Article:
A US Department of Energy (DOE) report found that hundreds of coal power plant sites across the US are suitable for conversion to nuclear plant sites. DOE analysts examined 349 retired and 273 operating coal power sites across the US. They filtered out sites deemed unsuitable for nuclear reactors, such as those near fault lines. Of the remaining coal plants, the researchers found 157 recently retired and 237 operating sites to be suitable for housing nuclear reactors. That’s 80% of the coal sites in the US.

This coal-to-nuclear (C2N) transition could save millions of dollars by using existing land, reusing the coal plant’s equipment and infrastructure, such as transmission lines and switchyards, cooling ponds or towers, and civil infrastructure, such as roads and office buildings. This is also better environmentally in terms of land use since new land isn’t needed to create a power plant site, and existing sites already have transport avenues in place for construction and commuting purposes (i.e., roads).

Generating jobs

A crucial aspect of the energy transition is ensuring people aren’t left behind, which means considering workers who will lose their jobs as fossil fuels are phased out. The DOE study found that much of the existing workforce in coal power can be directly moved across to nuclear power plants, and nuclear jobs typically provide wages that are roughly 25% higher than elsewhere in the energy sector. 

The US Energy Information Administration (EIA) currently projects that 28% of operational coal-fired power plants will go offline by 2035. Over the past decade, the share of electricity generated by burning coal fell in the US from 40% to around 17%, and employment in coal decreased by 50%. Not only does this source of energy need to be replaced by clean power, but the jobs do, too. Typically, when coal-fired power stations are shut, communities face substantial job losses; for example, residents of Navajo Nation communities lost 700 jobs and $30-50 million in revenue after a coal power station was closed.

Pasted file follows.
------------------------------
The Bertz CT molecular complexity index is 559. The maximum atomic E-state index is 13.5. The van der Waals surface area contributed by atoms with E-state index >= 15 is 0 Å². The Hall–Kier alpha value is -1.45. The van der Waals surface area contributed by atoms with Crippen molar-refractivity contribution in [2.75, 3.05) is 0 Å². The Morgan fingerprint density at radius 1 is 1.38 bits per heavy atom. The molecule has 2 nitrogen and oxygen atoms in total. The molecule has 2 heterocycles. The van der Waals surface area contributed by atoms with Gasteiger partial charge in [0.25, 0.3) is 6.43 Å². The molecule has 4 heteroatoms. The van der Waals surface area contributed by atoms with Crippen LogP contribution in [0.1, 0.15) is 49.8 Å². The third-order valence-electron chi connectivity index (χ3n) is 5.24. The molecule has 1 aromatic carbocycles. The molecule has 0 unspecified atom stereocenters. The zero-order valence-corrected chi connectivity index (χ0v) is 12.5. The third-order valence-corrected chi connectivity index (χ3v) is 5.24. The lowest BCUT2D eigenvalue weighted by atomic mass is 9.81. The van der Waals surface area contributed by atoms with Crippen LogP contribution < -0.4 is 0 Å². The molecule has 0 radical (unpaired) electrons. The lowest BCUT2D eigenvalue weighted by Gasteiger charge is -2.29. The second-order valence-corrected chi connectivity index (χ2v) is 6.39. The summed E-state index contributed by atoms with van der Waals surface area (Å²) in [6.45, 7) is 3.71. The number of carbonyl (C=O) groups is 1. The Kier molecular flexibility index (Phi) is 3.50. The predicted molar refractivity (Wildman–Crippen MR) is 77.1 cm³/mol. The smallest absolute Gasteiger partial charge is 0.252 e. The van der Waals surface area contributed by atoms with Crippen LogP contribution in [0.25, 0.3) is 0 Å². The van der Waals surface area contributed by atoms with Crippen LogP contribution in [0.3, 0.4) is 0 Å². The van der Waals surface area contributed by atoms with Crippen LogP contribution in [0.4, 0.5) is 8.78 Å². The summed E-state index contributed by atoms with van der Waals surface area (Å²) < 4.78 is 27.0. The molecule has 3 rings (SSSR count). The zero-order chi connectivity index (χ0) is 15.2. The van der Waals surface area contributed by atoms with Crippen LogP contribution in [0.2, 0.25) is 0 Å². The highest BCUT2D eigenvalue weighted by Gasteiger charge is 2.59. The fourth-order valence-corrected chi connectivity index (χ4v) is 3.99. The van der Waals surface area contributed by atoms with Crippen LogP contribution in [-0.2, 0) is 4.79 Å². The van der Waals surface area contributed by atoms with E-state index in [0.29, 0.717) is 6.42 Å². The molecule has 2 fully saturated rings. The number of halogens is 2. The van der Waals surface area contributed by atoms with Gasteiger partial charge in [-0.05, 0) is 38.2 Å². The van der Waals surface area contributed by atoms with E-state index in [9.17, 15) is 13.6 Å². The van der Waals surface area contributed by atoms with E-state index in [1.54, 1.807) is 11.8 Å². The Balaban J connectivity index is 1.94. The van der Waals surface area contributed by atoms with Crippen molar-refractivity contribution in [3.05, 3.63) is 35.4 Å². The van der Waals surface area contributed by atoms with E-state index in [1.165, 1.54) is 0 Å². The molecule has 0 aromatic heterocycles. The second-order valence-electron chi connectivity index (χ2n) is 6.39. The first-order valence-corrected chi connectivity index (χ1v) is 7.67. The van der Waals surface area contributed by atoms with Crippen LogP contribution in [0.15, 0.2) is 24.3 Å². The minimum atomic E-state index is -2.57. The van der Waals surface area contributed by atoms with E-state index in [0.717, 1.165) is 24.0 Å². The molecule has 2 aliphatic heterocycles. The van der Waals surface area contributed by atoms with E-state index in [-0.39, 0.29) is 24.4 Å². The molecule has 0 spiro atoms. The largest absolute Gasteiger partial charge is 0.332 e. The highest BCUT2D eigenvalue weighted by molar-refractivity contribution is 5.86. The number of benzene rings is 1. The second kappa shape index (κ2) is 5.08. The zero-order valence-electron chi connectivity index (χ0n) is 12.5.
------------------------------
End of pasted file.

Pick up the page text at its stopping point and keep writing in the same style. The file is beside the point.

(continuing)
Companies like TerraPower, a Bill Gates-backed nuclear startup, are attempting to drive a C2N transition. TerraPower is building a demonstration unit of its Natrium sodium-cooled fast reactor at a retired coal plant site in Wyoming. The reactor siting is currently undergoing regulatory review.

Cleaner air

Although the emphasis of the energy transition is usually on tackling the emissions causing climate change, another significant environmental benefit is air quality. Globally, an estimated 5.13 million excess deaths a year are due to air pollution from burning fossil fuels. Fine particulate matter in the air heavily impacts human health, with effects concentrated on people who live near coal-fired power stations, who are typically also from the poorest communities and suffer ongoing health issues as a consequence of exposure. 

A C2N transition could, therefore, significantly improve air quality in communities around the country, reduce deaths of the elderly, and lead to better human health and environmental standards.

In addition to lowering investment costs, streamlining regulatory review, tackling climate change, and ensuring that our energy needs are met, a successful C2N initiative may also help ensure that people aren’t left behind. Once coal-dependent communities also stand to gain jobs and better health due to cleaner air, making this transition a win-win.